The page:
“What the Hubble really produces is data that astronomers use to analyze and make their discoveries,” says Zoltan Levay, an image processor for the Hubble Space Telescope. “As a kind of a fortuitous byproduct, we can make nice-looking images.” Every day, Levay pores over the pictures generated by the telescope’s observations and chooses the ones that will make good photographs.
The Hubble dataset from each mission goes first to the scientists who requested it, but after a year it goes into a public archive where anyone can examine it and even make their own images.
Ray Villard coordinates the creation of photographs from the Hubble, and one of his pet peeves is when people complain that Hubble images are “too good to be true” or “over-edited.”
“Saying that you’re trying to glamorize the picture from Hubble would be like saying you’re trying to glamorize the Grand Canyon,” says Villard. He believes photos of space, like the Grand Canyon, are amazing enough without embellishment. “That said, there’s always some artistic judgment.”
The images that Hubble produces are rich with data, but they often don’t translate directly into the human visible spectrum. The basic photographs are in grayscale.
“You can never see the colors,” says Levay, “so the next best thing is to record those wavelengths” — the actual light that the Hubble is receiving — “and visualize them in a way that looks realistic but also conveys what’s inherent in that data.”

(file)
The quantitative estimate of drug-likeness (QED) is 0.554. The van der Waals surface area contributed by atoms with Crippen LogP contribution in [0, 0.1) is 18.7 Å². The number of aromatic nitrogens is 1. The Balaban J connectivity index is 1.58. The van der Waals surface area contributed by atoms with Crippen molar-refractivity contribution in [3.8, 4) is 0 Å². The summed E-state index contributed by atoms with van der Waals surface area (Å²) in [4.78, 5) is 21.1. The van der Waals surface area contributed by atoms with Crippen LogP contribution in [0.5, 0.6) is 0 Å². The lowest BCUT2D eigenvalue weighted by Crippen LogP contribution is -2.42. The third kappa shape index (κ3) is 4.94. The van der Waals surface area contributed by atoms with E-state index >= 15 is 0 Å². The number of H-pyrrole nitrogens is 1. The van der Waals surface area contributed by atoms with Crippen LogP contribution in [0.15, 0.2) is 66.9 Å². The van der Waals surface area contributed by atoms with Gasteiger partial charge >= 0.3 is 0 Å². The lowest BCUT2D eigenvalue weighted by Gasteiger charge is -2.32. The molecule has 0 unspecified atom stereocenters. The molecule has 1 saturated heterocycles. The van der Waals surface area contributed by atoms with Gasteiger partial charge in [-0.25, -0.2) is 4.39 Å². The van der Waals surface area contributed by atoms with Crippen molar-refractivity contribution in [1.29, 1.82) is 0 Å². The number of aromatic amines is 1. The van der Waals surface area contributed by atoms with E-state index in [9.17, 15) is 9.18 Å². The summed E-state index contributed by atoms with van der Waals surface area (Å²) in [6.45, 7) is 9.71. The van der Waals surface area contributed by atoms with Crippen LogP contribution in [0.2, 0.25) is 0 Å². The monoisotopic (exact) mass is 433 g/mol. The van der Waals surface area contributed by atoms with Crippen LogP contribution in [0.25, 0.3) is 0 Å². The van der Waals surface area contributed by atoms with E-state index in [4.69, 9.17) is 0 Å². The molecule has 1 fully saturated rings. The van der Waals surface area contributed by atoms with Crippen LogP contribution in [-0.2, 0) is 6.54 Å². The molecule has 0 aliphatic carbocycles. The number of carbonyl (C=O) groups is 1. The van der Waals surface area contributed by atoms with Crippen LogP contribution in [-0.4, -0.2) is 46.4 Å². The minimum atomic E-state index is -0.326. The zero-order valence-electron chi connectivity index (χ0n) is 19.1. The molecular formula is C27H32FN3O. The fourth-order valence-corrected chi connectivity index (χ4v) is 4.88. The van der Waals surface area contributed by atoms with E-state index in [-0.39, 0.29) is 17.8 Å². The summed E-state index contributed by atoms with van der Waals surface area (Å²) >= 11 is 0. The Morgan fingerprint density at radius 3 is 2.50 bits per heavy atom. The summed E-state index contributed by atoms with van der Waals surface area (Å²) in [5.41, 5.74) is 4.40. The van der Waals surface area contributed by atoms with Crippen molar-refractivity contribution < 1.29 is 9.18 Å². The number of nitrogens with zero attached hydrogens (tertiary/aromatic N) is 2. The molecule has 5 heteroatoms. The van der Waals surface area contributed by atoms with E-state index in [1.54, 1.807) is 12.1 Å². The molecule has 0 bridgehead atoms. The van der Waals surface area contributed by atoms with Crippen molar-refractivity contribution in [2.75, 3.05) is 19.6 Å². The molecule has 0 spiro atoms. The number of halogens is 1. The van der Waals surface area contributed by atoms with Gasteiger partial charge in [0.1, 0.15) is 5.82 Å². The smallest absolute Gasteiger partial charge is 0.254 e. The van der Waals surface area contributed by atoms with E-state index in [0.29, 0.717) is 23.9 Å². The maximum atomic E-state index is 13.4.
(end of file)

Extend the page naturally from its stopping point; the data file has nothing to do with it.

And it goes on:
But the Hubble isn’t the only game in town. For the last 20 years, lenses have been cheap enough for amateur astronomers — sent to the sidelines after the 19th century, when observatories grew too large to be funded by individuals — to shoot vivid, professional-quality images of space. Software has improved too, allowing photographers to pick out the best frames in multiple exposures to edit out atmospheric blur.
Alan Friedman, the amateur space photographer, uses multiple filters to image his favorite target: the sun. One of his favorites is a hydrogen-alpha filter, which detects the distribution of hydrogen over the face of the sun and returns tremendous detail. But if he translates the wavelengths he records into the actual colors they represent, they’re a dull red that makes it very difficult to discern details. For Friedman, that’s where the artistic judgment comes in.
“What colors are fair to use?” he asks. “Does the sun have to be yellow? It’s all about making the images evocative.” Friedman pioneered a method of inverting images of the sun — making the light patches dark, and the dark patches light — to reveal more detail. Brighter structures on the surface of the sun are clearer when inverted to be darker than the surrounding area.